What To Do When Your Dog Has Been Attacked
You might not ever expect your dog to be attacked by another dog, but unfortunately, it's a possibility you need to prepare for. When you witness a dog fight or attack, your response can help diffuse the situation and help your dog get the medical attention they need to recover. Here's how you should respond during and after the attack:
Do what you can to separate the dogs.
Even if your dog is not the aggressor, they will still have the instinct to fight back and protect themselves when attacked by another dog. Your first goal is to try and diffuse the fight so that your dog does not get any more injuries than they already have.
However, DO NOT get physically between fighting dogs. Even if your dog will never bite you, in a fight like this, survival instincts take over, and your dog could end up harming you. Use another object, like a cane, branch, or umbrella, to knock the dogs apart. Still remain cautious as you get the dogs separated because aggression can take some time to fully melt away.
If there is no way you can separate the dogs yourself, call the police to contact animal control. They will come with the equipment needed.
Unfortunately, most dogs will not come off uninjured in a fight. Teeth can leave puncture wounds, and in some cases, a bite from powerful jaws can tear muscles and damage organs under the skin, even if the cuts on the outside appear superficial. Move your dog as little as possible, and look for signs of trauma by assessing the eyes, ears, main body, and legs. If your dog has open wounds, cover them lightly with a clean towel to prevent contamination. If bleeding copious, apply pressure to wounds.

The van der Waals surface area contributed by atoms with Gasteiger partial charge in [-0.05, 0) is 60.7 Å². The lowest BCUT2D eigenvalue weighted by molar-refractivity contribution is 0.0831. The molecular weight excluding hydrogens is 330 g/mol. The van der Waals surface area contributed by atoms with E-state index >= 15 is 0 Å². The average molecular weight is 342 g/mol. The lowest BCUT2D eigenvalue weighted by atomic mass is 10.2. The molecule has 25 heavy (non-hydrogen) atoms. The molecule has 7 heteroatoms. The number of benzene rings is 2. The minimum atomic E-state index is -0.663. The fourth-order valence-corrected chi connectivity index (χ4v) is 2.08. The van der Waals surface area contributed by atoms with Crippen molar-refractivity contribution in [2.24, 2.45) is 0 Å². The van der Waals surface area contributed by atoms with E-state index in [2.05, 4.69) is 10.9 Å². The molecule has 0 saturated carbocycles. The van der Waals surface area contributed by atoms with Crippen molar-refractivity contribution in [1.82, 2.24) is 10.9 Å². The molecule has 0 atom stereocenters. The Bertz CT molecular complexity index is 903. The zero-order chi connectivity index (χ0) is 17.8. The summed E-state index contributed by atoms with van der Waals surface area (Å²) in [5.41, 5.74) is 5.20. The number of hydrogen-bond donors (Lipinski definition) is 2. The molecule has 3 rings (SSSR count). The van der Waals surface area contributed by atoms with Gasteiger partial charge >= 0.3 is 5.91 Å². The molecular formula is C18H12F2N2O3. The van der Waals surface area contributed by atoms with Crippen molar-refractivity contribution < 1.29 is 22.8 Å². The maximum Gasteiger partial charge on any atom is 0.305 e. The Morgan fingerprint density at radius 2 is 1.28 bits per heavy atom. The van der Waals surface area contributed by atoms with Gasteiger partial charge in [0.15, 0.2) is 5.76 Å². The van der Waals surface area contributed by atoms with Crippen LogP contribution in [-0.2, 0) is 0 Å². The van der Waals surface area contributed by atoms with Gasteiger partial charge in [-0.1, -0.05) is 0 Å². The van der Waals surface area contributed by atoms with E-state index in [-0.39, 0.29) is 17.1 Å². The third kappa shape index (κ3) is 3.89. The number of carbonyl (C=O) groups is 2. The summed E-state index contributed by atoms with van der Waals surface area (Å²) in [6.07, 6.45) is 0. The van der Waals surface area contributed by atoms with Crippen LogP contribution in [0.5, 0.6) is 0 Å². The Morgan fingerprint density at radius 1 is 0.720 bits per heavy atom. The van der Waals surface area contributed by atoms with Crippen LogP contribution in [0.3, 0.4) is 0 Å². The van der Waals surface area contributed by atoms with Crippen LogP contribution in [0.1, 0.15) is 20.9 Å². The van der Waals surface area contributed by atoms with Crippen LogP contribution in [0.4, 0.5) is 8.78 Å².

Call a 24-hour emergency vet and ask for additional instructions. Even if your dog doesn't seem seriously injured, they will need a professional assessment to rule out internal injury.
Follow after-treatment care.
Do not postpone a vet visit after a dog attack. Not only will your dog need antibiotics help stave off infection, but some small cuts can be much deeper than you think, and you want to muscle to repair properly so your dog can walk and run normally after healing. Your dog may also need a rabies booster. Without any vet treatment, blood poisoning becomes a real concern.
After vet care, give all medications and follow instructions as best as possible. You might feel sorry for your dog if they are muzzled or have to wear a cone to prevent licking and nibbling at the wound site, but taking it off early risks reopening the wound, which only prolongs healing. For more information and assistance, contact a local 24-hour animal hospital.